AUGUST 2017

AUGUST  2017
FACING DOWN THE RULERS OF WALL STREET A HUNDRED YEARS AGO. THEY ARE BACK.

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Thursday, July 20, 2017

VICKSBURG Chapter Twenty

On Sunday, 5 April, 1863, about 50 old men and boys of the Tensas Parish mounted militia - AKA the 15th Independent Louisiana Cavalry - were on a "training patrol" along the eastern shore of Bayou Vidal, in one of the richest cotton growing parishes of cotton rich Louisiana. 
The parish had 118 plantations,  a third of which held more than 100 humans in bondage. After two full years of war slaves in the parish now outnumbered white males by two to one, heightening white fears of a slave revolt. 
 Late that afternoon the militia spotted a couple of Negroes paddling a flatboat across the bayou. With Yankees at Richmond, Louisiana,  all boats had been ordered held on the eastern shore. The whites ordered the slaves to halt. And when the command was ignored the militiamen fired on their disobedient servants. 
And to the white men's shock, somebody shot back. One militiaman was killed and another wounded. They rushed back to inform their commander, Major Isaac F. Harrison that the Yankees had come to Tensas Parish.
Major Harrison's first responsibility was to notify his superior officers, up the ladder to the deaf and cranky 59 year old Lieutenant General Theophilus Hunter Holmes (above).  But that seemed a pointless exercise because Holmes owed his exalted appointment to his incompetence, which had driven General Robert E. Lee to demand his removal from the eastern theater, and his long friendship to Confederate President, Jefferson Davis, who had made his incompetent friend Commander of the Trans Mississippi.  Besides, Holmes was far away in Little Rock, Arkansas, obsessed with guarding the few resources his department had. So Major Harrison sent notice not only to General Holmes but also to the nearest commander in the neighboring Department of Mississippi - 32 year old Georgian, Major General John Stevens Bowen.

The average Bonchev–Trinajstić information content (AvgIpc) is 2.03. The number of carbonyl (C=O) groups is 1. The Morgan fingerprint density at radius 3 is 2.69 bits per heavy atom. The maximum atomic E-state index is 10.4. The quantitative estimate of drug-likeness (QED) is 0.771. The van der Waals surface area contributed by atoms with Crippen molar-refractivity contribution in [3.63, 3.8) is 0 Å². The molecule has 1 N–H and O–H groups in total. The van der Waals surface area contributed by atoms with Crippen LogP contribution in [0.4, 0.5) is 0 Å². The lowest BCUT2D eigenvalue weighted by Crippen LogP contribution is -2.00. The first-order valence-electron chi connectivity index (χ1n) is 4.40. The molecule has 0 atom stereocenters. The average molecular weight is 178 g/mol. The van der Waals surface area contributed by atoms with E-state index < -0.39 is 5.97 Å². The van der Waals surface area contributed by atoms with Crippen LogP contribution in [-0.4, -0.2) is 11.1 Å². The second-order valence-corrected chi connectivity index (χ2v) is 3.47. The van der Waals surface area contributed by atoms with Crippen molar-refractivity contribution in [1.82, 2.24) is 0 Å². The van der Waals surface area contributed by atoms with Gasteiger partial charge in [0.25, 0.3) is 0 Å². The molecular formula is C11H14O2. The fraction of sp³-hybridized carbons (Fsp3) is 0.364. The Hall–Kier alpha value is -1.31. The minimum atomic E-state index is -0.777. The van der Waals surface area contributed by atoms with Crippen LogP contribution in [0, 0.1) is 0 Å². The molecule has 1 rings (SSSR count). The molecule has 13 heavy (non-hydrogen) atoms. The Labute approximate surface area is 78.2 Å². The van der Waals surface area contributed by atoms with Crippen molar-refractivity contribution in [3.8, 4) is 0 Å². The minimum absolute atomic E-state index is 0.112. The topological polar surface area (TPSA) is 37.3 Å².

Bowen (above)  was a competent field commander, but his division at Grand Gulf, Mississippi actually numbered little more than 5,000 men. Still, he told his boss, Lieutenant General John C. Pemberton, in far off Jackson, Mississippi, he wanted to send some men across the river to find out what Grant was up to. 
General Pemberton had suspicions about Bowen. After the battle Corinth the previous year, the Georgia native had filed charges of incompetence against his superior, General Earl Van Dorn. The General was found not guilty, but the stink of betrayal lingered over Bowen and made him suspect. Besides, Pemberton doubted the Yankees were moving south.  Earlier - on Friday, 3 April, 1863 - all but 7,000 men of General Nathaniel Bank's 35,000 man Federal Army of the Gulf had disappeared from lines defending Baton Rogue, on the east bank of the Mississippi. Pemberton had no idea where those 28,000 blue coated soldiers had gone, but it seemed unlikely Grant would be moving south to cross the river if Banks was no longer there to reinforce him. Also, scouts reported there was heavy steam boat traffic on the Mississippi between Milliken's Bend and Memphis. This seemed to indicate Grant was shifting his army for another invasion of northern Mississippi. No, the Yankees at New Carthage were just a raiding party - at least that's what it looked like from Pemberton's perspective in Jackson. So he told Bowen to go ahead with a reconnaissance of Louisiana, but to remain ready to re-call those men if they were needed in Jackson.